Iran claims to uncover an Israeli spy network

Senior Iran Revolutionary Guards member assassinated in Tehran

Two motorcycle riders shoot Col. Hassan Sayyad Khodaei in his car, state media reports, suggesting that deceased was a member of Iran’s Quds Force

Family members of Col. Hassan Sayad Khodaei weep over his body at his car after he was shot by two assailants in Tehran, Iran, May 22, 2022. (Islamic Republic News Agency, IRNA via AP)
Family members of Col. Hassan Sayad Khodaei weep over his body at his car after he was shot by two assailants in Tehran, Iran, May 22, 2022. (Islamic Republic News Agency, IRNA via AP)

A senior member of Iran’s Islamic Revolutionary Guard Corps was killed outside his home in Tehran on Sunday by unidentified gunmen on a motorbike, Iranian state TV reported, giving only scant details of the attack.

Col. Hassan Sayyad Khodaei “was assassinated during a gun attack carried out by two motorcyclists in Tehran’s Mohahedin-e Eslam Street,” IRNA said.

The two assailants shot Khodaei five times in his car in the heart of the capital, state media said.

Reports identified him as a “defender of the sanctuary,” a reference to Iranians who carry out Tehran’s operations in Syria and Iraq within the Guard’s elite Quds Force that oversees operations abroad.

Asked to comment on the reports of the killing, Israel’s Defense Minister Benny Gantz said, “I’m not addressing this.” Approached by Israel’s Channel 12 news as he participated in New York City’s Celebrate Israel Parade, Gantz said, “the State of Israel is very strong. I’m not addressing all the various reports that appear in all sorts of places.”

Although the Guard gave only scant detail about the attack that occurred in broad daylight in the heart of Iran’s capital, the group blamed the killing on “global arrogance,” typically code for the United States and Israel.

That accusation, as well as the style of the brazen attack, raised the possibility of a link with other motorbike slayings previously attributed to Israel in Iran, such as those targeting the country’s nuclear scientists.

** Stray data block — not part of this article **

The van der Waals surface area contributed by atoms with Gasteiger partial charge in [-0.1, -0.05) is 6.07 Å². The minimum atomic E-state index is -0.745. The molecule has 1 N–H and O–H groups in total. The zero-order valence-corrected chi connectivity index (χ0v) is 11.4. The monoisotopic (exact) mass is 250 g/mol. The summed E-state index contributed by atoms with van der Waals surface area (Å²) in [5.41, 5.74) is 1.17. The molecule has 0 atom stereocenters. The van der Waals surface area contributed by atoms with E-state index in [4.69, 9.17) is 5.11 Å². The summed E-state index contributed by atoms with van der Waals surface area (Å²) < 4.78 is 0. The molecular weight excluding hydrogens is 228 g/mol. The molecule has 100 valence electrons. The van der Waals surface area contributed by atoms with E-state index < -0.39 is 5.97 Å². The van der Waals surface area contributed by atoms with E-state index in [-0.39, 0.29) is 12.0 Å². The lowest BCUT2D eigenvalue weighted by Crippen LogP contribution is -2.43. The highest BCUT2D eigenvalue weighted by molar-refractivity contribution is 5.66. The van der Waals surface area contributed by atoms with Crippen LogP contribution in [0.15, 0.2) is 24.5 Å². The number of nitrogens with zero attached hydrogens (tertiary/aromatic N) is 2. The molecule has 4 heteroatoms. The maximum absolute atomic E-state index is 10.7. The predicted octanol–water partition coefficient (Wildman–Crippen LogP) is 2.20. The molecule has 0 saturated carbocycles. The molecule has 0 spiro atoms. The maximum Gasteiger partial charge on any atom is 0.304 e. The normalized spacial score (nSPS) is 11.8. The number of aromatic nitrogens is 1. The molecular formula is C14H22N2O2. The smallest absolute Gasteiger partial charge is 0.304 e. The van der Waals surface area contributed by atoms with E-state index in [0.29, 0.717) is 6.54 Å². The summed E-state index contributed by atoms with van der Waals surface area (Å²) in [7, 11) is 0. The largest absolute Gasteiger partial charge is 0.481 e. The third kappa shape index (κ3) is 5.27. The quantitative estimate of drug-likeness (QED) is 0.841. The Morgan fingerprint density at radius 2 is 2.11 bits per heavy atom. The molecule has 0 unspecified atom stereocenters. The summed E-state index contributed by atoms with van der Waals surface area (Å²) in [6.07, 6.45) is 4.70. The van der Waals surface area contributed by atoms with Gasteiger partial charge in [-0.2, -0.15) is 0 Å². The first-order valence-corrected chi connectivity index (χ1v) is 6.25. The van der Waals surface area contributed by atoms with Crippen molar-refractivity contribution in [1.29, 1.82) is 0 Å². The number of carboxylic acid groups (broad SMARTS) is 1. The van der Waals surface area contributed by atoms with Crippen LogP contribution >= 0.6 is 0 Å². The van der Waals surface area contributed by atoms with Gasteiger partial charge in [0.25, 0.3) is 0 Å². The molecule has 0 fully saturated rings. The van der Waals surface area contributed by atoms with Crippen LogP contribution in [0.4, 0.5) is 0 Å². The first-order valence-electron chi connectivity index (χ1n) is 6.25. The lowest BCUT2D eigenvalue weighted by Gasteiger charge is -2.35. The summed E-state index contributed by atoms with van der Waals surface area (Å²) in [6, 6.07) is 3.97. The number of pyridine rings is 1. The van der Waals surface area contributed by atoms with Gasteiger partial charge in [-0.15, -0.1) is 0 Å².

Col. Hassan Sayyad Khodaei (screenshot)

The two assailants shot Col. Hassan Sayyad Khodaei five times in his unarmored Iranian-made Kia Pride, state media said, right off a highly secure street home to Iran’s parliament.

There was no immediate claim of responsibility for the attack.

Little information was publicly available about Khodaei, as Quds officers tend to be shadowy figures carrying out secretive military missions supporting Hezbollah, the Lebanese terror group and political party, and other militias in Syria, Iraq and elsewhere.

The Tehran prosecutor arrived at the crime scene within hours of the killing to investigate and demanded police urgently arrest the perpetrators. The probe’s speed suggested Khodaei’s prominence in the murky structure of the Guard’s overseas operations.

Security forces were pursuing the suspected assailants, state TV reported, without offering further details or giving a motive for the killing.

Around the same time, state-run media said the Revolutionary Guard’s security forces had uncovered and arrested members of an Israeli intelligence network operating in the country, without elaborating on whether they had any connection to Khodaei’s slaying.

A statement issued by the IRGC alleged that those arrested were responsible for attempting to steal and destroy public property, as well as kidnapping targets for the purpose of attaining coerced confessions through the use of a network of bullies.

The IRGC was designated a Foreign Terrorist Organization by former US president Donald Trump’s administration, after it withdrew from the 2015 nuclear agreement officially known as the Joint Comprehensive Plan of Action.

The elite military unit has been discussed extensively in recent months after Tehran demanded that the group be removed from a US terror blacklist as a condition for returning to compliance with the 2015 multilateral nuclear agreement.

Israel has urged the US to reject Tehran’s demand, saying the group is “a terrorist organization that has murdered thousands of people, including Americans.”

The US has indicated on several occasions that it does not intend to comply with Tehran’s demand, which has left talks in Vienna frozen since mid-March.

Members of Iran’s Islamic Revolutionary Guard Corps (IRGC) march during the annual military parade marking the anniversary of the outbreak of the devastating 1980-1988 war with Saddam Hussein’s Iraq, in the capital Tehran, on September 22, 2018. (Stringer/AFP)

Former commander of the IRGC’s Quds Force and celebrated Iranian general Qasem Soleimani was killed in a US airstrike in Iraq in January 2020, ordered by then-president Trump.

Less than a year later, Iran’s top nuclear scientist Mohsen Fakhrizadeh was assassinated in a sophisticated hit, reportedly led by a Mossad team.

The long-running shadow war between Israel and Iran has been bursting into the open in recent months, with more direct attacks attributed to Israel against Iranian targets in Syria and mutual cyberattacks carried out by both nations, threatening to bring the regional rivals to the brink of direct warfare.

Last month, it was reported that the Mossad had foiled a recent Iranian attempt to assassinate an Israeli diplomat working at the consulate in Istanbul.

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